Not everyone, however, is pleased by this rather obvious manifestation of imperial decadence. Button-downed Tunku Varadarajan, over at the War Street Journal, doesn't know quite what to make of his glitzy new allies. Ford's florid endorsement of the Afghan President may be "too, too flip," and that sound we hear may Gucci's glamour boy "letting the air out of his head," but on the other hand:

"This war, to be sure, has been a good one for those who would find glamour wherever they can. The people of Afghanistan are handsome and rugged, their hair and eyes improbably lustrous for denizens of a dusty war zone."


Mr. Varadarajan, it's plain to see, missed his true calling. Instead of editorial page editor of the Wall Street Journal, he should be over at Vanity Fair, or perhaps working for Mr. Ford, recruiting butch Afghan types for the runways of Milan. In the interests of popularizing this war, even the dour Wall Street Journal is willing to abate their "don't you know there's a war on?" puritanism long enough to allow for a little glamour. "The Afghan effect," says Varadarajan, has us all "agog" and we are all "swept up" in the "exoticism" of this war:

"To give you a concrete example of this Afghan effect: Lucianne Goldberg, the talk show host and publisher of the Lucianne.com news forum, has embarked on a fashion project called 'American Burkas,' velvet hoods with silk linings that cover the hair and, as she puts it, 'make women slightly less visible on a bad hair day.' Seamstresses in China are currently engaged in getting these items ready for sale in America."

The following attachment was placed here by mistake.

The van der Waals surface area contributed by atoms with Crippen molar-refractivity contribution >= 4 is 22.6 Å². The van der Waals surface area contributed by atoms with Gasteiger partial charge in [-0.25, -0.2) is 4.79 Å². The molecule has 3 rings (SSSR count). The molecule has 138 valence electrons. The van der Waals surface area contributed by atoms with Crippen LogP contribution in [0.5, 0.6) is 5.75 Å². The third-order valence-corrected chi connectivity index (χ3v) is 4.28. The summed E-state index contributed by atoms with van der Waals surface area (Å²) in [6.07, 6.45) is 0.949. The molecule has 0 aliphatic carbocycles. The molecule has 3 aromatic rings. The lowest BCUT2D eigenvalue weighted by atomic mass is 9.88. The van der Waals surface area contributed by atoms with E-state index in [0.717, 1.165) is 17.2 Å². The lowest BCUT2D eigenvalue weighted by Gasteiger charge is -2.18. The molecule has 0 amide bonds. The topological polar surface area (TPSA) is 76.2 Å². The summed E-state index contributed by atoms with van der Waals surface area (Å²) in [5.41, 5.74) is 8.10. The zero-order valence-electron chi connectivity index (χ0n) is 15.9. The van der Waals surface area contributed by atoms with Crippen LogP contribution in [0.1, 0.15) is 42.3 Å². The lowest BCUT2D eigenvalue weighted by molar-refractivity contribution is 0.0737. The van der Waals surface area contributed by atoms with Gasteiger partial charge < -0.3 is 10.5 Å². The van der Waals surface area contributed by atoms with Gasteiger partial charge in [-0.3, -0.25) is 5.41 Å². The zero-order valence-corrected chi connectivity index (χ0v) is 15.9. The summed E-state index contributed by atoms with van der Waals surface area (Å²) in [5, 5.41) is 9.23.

They say "everything changed" after 9/11, but surely this can't mean that people have suddenly become a lot tackier. Not that Lucianne Goldberg, the Queen of Dish who parlayed a bit part in Monicagate into an ongoing gig, was ever anything but tacky – and proud of it.


As New York fashionistas make war propaganda for fun and profit, and the Beautiful People go to war in the name of "modernity," the "liberation" of women and homosexuals has been a central theme. Much is made of the burka, and the un-liberated state of Afghan women under the Taliban – although the victory of the Northern Alliance is not likely to liberate them from either the burka or traditional Afghan gender roles.